Compliance for weight loss programmes is notoriously poor. One potential reason for this is that many programmes target long-term effects of obesity like greater risk for cancer, diabetes, hypertension, heart disease and asthma, which have with little direct relevance to the person's current health status.
A new study Susan Kotowski and Kermit Davis from the University of Cincinnati suggests the immediate health benefits -- such as reduced pain -- may be the most effective motivator for helping obese individuals shed extra weight and commit to keeping it off.
Thirty two women between the ages of 22 and 76 participated in the study. Baseline individual weight and musculoskeletal pain data related to nine body regions: neck, shoulders, elbows, hands and wrists, upper back, lower back, hips, knees and lower legs and feet were collected.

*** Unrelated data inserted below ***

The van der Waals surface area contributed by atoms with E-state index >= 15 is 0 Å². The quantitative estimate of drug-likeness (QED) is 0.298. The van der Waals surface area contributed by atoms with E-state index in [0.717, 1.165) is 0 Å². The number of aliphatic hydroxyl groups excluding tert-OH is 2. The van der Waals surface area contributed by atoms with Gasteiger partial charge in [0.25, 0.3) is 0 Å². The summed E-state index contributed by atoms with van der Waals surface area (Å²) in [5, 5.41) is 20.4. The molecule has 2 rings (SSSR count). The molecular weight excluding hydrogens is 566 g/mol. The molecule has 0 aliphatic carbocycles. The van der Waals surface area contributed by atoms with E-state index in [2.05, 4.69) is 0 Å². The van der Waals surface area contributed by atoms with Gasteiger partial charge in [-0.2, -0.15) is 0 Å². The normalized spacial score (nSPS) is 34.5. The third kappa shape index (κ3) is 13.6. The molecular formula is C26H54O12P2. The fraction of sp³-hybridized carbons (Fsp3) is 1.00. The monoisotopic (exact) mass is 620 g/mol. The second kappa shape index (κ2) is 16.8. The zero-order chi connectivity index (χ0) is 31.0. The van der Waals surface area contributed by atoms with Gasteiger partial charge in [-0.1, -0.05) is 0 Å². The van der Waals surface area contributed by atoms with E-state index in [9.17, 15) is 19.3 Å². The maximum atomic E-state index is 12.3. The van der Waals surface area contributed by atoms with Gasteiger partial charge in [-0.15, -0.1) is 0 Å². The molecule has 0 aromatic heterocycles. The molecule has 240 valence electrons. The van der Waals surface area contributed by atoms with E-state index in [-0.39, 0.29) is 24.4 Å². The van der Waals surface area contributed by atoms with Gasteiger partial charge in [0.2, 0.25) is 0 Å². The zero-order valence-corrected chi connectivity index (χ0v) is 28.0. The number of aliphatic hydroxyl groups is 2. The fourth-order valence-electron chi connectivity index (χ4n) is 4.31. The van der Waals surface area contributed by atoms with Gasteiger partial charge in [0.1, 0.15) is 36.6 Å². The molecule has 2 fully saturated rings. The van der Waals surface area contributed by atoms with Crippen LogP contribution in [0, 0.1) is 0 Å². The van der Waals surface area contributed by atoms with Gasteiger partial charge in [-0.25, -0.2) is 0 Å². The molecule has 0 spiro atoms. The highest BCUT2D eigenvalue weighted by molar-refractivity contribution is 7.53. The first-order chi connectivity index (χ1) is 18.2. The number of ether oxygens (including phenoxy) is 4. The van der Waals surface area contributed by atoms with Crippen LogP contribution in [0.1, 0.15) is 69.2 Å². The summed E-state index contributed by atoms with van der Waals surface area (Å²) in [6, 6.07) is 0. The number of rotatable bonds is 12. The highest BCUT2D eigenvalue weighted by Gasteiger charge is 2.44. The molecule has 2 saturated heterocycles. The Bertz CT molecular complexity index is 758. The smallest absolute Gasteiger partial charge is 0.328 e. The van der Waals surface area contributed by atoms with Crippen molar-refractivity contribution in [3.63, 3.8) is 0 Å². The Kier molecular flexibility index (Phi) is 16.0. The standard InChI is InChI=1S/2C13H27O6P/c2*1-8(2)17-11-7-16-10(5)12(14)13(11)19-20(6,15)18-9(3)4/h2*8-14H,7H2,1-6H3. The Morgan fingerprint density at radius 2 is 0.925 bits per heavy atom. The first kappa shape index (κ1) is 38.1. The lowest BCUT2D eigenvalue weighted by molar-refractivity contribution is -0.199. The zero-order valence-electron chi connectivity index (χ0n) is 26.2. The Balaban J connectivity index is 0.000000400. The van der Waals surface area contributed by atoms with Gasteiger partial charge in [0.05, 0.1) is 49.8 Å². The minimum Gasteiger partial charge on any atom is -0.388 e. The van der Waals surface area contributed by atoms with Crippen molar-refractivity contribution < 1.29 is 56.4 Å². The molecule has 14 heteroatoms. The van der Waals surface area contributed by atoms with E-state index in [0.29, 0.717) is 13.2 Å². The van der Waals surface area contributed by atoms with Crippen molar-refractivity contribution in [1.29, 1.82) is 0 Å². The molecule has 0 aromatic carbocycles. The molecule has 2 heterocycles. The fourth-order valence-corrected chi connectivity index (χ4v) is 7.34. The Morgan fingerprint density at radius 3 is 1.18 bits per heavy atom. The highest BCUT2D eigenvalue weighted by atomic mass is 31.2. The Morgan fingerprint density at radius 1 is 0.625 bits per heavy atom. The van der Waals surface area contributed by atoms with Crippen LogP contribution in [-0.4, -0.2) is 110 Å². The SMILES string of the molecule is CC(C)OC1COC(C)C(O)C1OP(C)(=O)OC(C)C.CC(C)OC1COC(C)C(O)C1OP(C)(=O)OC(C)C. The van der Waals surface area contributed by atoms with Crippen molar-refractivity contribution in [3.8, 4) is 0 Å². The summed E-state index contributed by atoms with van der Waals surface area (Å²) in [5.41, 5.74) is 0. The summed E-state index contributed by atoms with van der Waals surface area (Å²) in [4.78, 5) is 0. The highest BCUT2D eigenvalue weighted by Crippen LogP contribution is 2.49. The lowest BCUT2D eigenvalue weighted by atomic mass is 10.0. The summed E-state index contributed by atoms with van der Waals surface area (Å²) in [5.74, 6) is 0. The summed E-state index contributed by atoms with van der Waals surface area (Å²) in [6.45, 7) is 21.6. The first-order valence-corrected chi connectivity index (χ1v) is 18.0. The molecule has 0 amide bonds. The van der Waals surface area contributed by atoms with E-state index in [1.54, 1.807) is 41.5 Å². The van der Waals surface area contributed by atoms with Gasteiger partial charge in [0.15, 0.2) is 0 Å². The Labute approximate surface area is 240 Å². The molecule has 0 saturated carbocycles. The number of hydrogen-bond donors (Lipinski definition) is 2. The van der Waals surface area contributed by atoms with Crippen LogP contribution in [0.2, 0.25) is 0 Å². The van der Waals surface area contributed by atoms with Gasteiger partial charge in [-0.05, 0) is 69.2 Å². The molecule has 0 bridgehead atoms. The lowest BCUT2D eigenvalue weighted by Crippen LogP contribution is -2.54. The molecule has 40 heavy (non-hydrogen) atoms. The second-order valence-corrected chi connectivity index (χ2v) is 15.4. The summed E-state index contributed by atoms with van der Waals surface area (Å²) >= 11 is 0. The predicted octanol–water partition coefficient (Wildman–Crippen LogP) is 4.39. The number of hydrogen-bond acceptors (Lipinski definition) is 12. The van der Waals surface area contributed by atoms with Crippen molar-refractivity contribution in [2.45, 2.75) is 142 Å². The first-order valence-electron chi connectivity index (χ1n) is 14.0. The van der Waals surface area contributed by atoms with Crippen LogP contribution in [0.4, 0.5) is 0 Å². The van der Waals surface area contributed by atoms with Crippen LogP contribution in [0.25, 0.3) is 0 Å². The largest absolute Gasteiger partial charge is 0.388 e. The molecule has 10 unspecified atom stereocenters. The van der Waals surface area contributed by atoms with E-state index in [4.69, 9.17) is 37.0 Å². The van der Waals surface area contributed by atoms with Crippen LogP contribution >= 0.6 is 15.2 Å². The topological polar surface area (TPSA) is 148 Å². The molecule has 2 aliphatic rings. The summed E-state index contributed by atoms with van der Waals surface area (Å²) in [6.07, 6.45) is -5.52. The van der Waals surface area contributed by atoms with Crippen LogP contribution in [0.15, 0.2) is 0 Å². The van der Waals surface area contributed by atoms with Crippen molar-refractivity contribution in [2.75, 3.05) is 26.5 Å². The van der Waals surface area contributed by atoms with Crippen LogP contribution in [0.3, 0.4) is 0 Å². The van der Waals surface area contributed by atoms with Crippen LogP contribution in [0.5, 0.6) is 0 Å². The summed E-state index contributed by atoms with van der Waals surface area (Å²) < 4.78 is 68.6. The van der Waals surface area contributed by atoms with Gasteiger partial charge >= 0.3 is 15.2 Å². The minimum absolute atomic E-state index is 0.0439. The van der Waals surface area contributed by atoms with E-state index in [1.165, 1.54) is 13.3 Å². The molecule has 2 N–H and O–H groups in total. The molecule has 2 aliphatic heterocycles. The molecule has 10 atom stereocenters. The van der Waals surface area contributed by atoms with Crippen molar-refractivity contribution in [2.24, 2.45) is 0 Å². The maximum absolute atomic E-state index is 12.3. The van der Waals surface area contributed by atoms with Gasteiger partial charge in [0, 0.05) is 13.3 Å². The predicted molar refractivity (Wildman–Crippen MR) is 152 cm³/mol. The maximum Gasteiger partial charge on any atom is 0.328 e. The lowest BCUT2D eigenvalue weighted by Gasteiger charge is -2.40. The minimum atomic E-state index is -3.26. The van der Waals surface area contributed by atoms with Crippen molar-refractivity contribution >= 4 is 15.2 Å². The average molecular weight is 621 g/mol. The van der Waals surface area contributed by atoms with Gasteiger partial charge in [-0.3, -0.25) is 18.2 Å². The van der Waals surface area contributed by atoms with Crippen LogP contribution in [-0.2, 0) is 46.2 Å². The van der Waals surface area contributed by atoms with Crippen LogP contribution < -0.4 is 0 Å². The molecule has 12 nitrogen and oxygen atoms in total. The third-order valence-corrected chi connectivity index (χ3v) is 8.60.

Participants were then tracked weekly over 12 weeks to record any weight loss and asked to rate their pain on a scale of zero to 10 every other week.
Even the slightest weight loss relieves pain and lowers the burden of surplus weight.
Significant associations were found between weight loss and overall pain reduction, as well as pain reduction in the elbow, hip region and upper and lower back. These findings put forth that even the slightest weight loss relieves pain and lowers the burden of surplus weight.
Researchers say these preliminary results could have ramifications for companies with a high prevalence of overweight workers with musculoskeletal problems -- particularly in industries that require manual or repetitive weight-bearing labor.
"From an ergonomics perspective, we can only do so much to alter the work environment to remove body stressors," explains Kotowski. "Excess weight adds additional stress to the musculoskeletal system and that can only be relieved through weight loss."
These findings were reported in the August 2010 issue of the journal Work
CLICK HERE for more reports on obesity